It is so good to be home. To sleep in my own bed, eat my own cooking, do work and be productive, or not.
It was a draining trip. Too much food, family and organisation. I got to thinking that it's a pity how Christmas often turns out like that, but then I realised that most of our trips to Italy are not without their trials. So I thought I'd try to pinpoint some mistakes I made, and some I'm glad I didn't make. I'm sharing these reminders here in this public space in the name of extending some traveler's wisdom (or lack thereof).
Do spend time finding inexpensive, thoughtful presents for your extended family members. Watching this little one grin and flap with his yellow rubber duckie nearly had me sobbing.
Don't leave important administrative details (like an international money transfer for the house you are purchasing) to the morning of departure.
Do read weather reports prior to embarking on the 3 hour drive to the airport.
Don't necessarily believe them.
Do offload the joint that the flautist in your partner's band left in your car on the hippy that lives downstairs when you see him passing by, before leaving for the airport, remembering that "I'm just holding it for my friend" however true it may be, does not cut it with most law officials.
Don't expect any increased sociality from said hippy upon your return.
Do research the wherabouts of your airport terminal before leaving home
Don't ever, EVER park in airport carparks, no matter how late you are, and that's all I'm going to say about that.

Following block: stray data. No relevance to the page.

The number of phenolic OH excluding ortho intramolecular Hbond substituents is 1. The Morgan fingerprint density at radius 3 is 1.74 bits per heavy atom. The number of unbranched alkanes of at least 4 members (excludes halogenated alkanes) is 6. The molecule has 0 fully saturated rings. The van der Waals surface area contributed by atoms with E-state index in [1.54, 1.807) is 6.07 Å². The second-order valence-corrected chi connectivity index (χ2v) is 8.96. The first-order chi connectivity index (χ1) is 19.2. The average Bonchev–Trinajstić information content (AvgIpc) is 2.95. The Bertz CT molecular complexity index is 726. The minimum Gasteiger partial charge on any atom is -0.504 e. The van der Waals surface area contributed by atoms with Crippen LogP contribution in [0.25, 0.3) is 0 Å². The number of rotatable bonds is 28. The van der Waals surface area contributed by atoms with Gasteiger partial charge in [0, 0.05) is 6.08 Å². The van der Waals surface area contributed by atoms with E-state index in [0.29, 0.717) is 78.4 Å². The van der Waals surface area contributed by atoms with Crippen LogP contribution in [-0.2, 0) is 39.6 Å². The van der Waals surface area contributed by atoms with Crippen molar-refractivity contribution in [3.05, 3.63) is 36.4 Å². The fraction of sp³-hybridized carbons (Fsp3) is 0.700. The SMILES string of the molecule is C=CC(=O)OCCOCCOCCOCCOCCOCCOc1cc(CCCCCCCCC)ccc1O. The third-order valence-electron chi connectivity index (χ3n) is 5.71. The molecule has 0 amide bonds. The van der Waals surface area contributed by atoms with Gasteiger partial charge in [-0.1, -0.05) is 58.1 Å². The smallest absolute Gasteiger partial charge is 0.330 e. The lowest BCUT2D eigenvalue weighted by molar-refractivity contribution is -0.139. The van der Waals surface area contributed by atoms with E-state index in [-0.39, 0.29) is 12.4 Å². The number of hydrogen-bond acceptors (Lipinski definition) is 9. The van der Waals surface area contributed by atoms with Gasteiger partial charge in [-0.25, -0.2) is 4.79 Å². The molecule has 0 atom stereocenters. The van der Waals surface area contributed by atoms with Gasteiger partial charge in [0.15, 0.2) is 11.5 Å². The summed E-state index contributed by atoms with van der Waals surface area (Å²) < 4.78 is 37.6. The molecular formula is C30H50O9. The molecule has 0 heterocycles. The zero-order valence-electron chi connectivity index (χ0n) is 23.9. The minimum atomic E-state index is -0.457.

Do avoid rail travel in Italy at all costs, especially at Christmas, especially on southbound lines, and ESPECIALLY on night services.
Don't be too proud to beg conductors to be allowed to sit in first class because you're tired, because it's Christmas, and because you are not from around here.
Do wake up well before your stop the following morning.
Don't exit the train in a flurry of thrown luggage, strewn clothing and a spectacular flying leap over somebody's suitcase in the aisle, especially if you are carrying your partner's new laptop, and have the kind of bum that just can't hold a pair of jeans over it.
Do enjoy the culinary aspect of the festive season.
Don't eat every course a Southern Italian family serves you, or attend every meal they invite you to unless you are a subject in a scientific experiment.
Do propose your own personal preparation of a dish for a family meal to your Southern Italian Mother-in Law.
Don't expect her to take you up on the offer.
Do keep calm and sweet natured throughout the whole ordeal, and remember that you do love everybody present and that it is all worth it.
Don't think about your own funny little uncomplicated family too much.
Do try to relax, take some portraits, and talk regularly with said family.
Don't worry. The next one is a year away.
Photos are of Salva and Emanuele, Christmas Lunch, and Gabriella.